BROCKTON – Over the last year, early-morning phone calls have often brought nothing but bad news to Rick Brown.
As president of the State Police Association of Massachusetts, he has heard of state troopers being struck on state highways almost monthly.
Drunken driving, he said, is as bad as it has been in 30 years, which in turn has made the job of state troopers – their numbers dwindling almost yearly – all that more dangerous.
“I’ve never seen anything like this,” he said Friday.
Brown awoke to more bad news Friday after police said an East Bridgewater woman was driving drunk when her vehicle slammed into a state police cruiser, seriously injuring the trooper sitting inside, about 2:30 a.m. at a road construction site on Interstate 93 in Randolph.
It was the fourth incident of a trooper being hit since February, continuing a troubling trend in Massachusetts whose primary cause, state police said, is “impaired and reckless drivers.”
Since last summer, state police estimate, a dozen troopers have suffered significant injuries, including one fatality, when struck while out on a motor vehicle stop, responding to a prior crash or working a detail.
Among them was state police Sgt. Douglas Weddleton of Brockton, a 52-year-old husband and father of four who died during a traffic stop of a suspected drunken driver on Interstate 95 in Mansfield.
Friday’s accident comes roughly a month after a Milton man – allegedly driving with a blood alcohol level 21/2 times the legal limit – struck a state trooper on the Southeast Expressway.
On March 9, a speeding car hit a cruiser in Framingham, authorities said, and just weeks before that, two state troopers were injured when their cruiser was rear-ended on Route 128 in Braintree.
The string of accidents is reminiscent of last summer when five state troopers were struck by motorists in a span of five weeks, including Weddleton.
It spurred state police to begin a safety study examining everything from protocol to cruiser and trooper markings.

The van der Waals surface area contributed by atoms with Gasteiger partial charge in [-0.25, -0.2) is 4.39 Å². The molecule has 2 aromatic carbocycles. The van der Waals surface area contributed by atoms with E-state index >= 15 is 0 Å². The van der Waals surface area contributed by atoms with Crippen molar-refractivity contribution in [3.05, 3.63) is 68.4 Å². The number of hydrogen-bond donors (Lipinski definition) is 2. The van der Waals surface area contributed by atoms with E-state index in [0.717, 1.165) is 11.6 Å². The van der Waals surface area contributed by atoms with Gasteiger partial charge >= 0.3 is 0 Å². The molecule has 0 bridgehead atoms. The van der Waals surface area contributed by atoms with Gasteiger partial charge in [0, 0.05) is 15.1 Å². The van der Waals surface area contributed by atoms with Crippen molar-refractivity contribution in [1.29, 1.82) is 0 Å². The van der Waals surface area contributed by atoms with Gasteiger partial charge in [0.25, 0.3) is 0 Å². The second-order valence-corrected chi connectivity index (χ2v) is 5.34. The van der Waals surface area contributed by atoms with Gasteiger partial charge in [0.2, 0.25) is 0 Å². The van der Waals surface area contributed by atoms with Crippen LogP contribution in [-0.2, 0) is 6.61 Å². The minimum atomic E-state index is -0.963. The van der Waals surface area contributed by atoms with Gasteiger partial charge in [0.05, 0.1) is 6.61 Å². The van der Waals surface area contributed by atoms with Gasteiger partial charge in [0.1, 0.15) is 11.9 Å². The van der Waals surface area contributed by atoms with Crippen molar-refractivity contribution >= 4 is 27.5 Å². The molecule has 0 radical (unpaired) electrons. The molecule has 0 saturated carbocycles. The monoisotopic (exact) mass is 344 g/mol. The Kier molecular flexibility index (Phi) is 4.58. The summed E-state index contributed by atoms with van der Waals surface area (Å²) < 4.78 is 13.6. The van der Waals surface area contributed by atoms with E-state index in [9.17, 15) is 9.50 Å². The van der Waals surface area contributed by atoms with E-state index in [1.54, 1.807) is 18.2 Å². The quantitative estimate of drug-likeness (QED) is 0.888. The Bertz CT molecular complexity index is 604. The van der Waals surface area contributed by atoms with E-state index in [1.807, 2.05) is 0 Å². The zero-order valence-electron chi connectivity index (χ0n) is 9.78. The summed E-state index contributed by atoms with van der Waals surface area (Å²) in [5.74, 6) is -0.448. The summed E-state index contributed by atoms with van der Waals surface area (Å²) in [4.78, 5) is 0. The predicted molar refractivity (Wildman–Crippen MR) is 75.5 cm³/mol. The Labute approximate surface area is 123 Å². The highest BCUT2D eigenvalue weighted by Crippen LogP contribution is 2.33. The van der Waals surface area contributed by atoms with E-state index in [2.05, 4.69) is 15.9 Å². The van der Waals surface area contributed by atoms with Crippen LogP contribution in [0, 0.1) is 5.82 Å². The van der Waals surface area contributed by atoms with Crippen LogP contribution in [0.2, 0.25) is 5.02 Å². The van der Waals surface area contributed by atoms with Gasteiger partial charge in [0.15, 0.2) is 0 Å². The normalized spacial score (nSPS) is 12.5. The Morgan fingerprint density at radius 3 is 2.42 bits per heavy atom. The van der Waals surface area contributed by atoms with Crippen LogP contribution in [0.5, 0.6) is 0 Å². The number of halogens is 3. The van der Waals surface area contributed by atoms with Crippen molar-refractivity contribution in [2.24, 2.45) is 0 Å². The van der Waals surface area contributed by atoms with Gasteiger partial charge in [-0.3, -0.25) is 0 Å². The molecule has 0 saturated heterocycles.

State police spokesman David Procopio said Friday the study is ongoing, but he said the primary cause of troopers being struck is “impaired and reckless drivers,” not cruiser lighting or approach procedures.
Brown said a related problem is a lack of troopers on the road. The state currently boasts 2,080 officers, he said, nearly 500 fewer than in 2008 when he became president of the state police union.
Fifty to 60 more may retire on July 1, he said, leaving the state with just over 2,000.
“It’s unheard of,” Brown said.
Budget woes, Brown said, have meant there hasn’t been a new class of officers since 2006. It’s the longest drought since World War II, according to a spokesman.
To help better protect troopers, the state enacted a “Move Over” Law in March 2009 requiring drivers to slow down or change lanes for emergency responders, including police.
In the first 15 months, more than 4,500 drivers were ticketed for violations, according to the Registry of Motor Vehicles. But while Brown said the initiative has been effective, for those who drive drunk it doesn’t matter if there’s a law in place.
Brown said he has been in discussion with the MassDOT about using more “crash trucks” to provide construction sites with another barrier from drivers. They include an “impact attenuator,” barrels usually filled with sand or water to help absorb impact.
MassDOT spokesman Richard Nangle said the cost for the vehicle is approximately $150 to $200 a day.
Rhode Island State Police Capt. Darren Delaney said they use crash trucks at almost every construction site and have yet to receive a report about a trooper being struck this year.
But Rhode Island deals with far fewer drivers. Since that state’s “Move Over” law was enacted in July 2008, just 35 tickets have been issued, Delaney said.